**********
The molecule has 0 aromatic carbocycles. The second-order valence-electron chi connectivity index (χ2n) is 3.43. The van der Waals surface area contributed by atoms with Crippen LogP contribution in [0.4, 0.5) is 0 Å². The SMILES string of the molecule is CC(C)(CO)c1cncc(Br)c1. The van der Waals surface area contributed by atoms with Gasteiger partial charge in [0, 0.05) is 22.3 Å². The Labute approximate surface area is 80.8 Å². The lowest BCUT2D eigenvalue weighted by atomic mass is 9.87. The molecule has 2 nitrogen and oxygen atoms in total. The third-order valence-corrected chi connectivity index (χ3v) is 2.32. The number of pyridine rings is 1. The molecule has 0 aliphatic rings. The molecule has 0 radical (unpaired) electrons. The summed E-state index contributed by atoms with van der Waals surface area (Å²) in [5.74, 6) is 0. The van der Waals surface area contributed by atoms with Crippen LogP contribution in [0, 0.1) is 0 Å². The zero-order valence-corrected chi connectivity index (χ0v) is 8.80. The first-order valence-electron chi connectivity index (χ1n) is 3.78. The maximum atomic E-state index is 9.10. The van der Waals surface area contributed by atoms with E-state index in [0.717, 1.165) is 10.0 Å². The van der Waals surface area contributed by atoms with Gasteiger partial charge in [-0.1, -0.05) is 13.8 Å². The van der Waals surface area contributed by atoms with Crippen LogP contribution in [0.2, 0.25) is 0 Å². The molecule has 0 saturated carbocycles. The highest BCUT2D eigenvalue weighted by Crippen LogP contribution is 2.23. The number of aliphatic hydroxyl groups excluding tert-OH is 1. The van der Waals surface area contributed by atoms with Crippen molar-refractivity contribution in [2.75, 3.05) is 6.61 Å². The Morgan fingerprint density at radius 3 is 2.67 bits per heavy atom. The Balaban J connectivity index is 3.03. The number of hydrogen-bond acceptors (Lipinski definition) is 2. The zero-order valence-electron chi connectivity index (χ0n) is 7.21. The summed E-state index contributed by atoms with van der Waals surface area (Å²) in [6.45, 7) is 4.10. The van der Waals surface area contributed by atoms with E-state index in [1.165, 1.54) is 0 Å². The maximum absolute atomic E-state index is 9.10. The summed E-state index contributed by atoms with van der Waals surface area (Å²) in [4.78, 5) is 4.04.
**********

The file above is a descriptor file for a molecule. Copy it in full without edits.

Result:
The molecule has 0 aromatic carbocycles. The second-order valence-electron chi connectivity index (χ2n) is 3.43. The van der Waals surface area contributed by atoms with Crippen LogP contribution in [0.4, 0.5) is 0 Å². The SMILES string of the molecule is CC(C)(CO)c1cncc(Br)c1. The van der Waals surface area contributed by atoms with Gasteiger partial charge in [0, 0.05) is 22.3 Å². The Labute approximate surface area is 80.8 Å². The lowest BCUT2D eigenvalue weighted by atomic mass is 9.87. The molecule has 2 nitrogen and oxygen atoms in total. The third-order valence-corrected chi connectivity index (χ3v) is 2.32. The number of pyridine rings is 1. The molecule has 0 aliphatic rings. The molecule has 0 radical (unpaired) electrons. The summed E-state index contributed by atoms with van der Waals surface area (Å²) in [5.74, 6) is 0. The van der Waals surface area contributed by atoms with Crippen LogP contribution in [0, 0.1) is 0 Å². The zero-order valence-corrected chi connectivity index (χ0v) is 8.80. The first-order valence-electron chi connectivity index (χ1n) is 3.78. The maximum atomic E-state index is 9.10. The van der Waals surface area contributed by atoms with E-state index in [0.717, 1.165) is 10.0 Å². The van der Waals surface area contributed by atoms with Gasteiger partial charge in [-0.1, -0.05) is 13.8 Å². The van der Waals surface area contributed by atoms with Crippen LogP contribution in [0.2, 0.25) is 0 Å². The molecule has 0 saturated carbocycles. The highest BCUT2D eigenvalue weighted by Crippen LogP contribution is 2.23. The number of aliphatic hydroxyl groups excluding tert-OH is 1. The van der Waals surface area contributed by atoms with Crippen molar-refractivity contribution in [2.75, 3.05) is 6.61 Å². The Morgan fingerprint density at radius 3 is 2.67 bits per heavy atom. The Balaban J connectivity index is 3.03. The number of hydrogen-bond acceptors (Lipinski definition) is 2. The zero-order valence-electron chi connectivity index (χ0n) is 7.21. The summed E-state index contributed by atoms with van der Waals surface area (Å²) in [6.45, 7) is 4.10. The van der Waals surface area contributed by atoms with E-state index in [1.165, 1.54) is 0 Å². The maximum absolute atomic E-state index is 9.10. The summed E-state index contributed by atoms with van der Waals surface area (Å²) in [4.78, 5) is 4.04.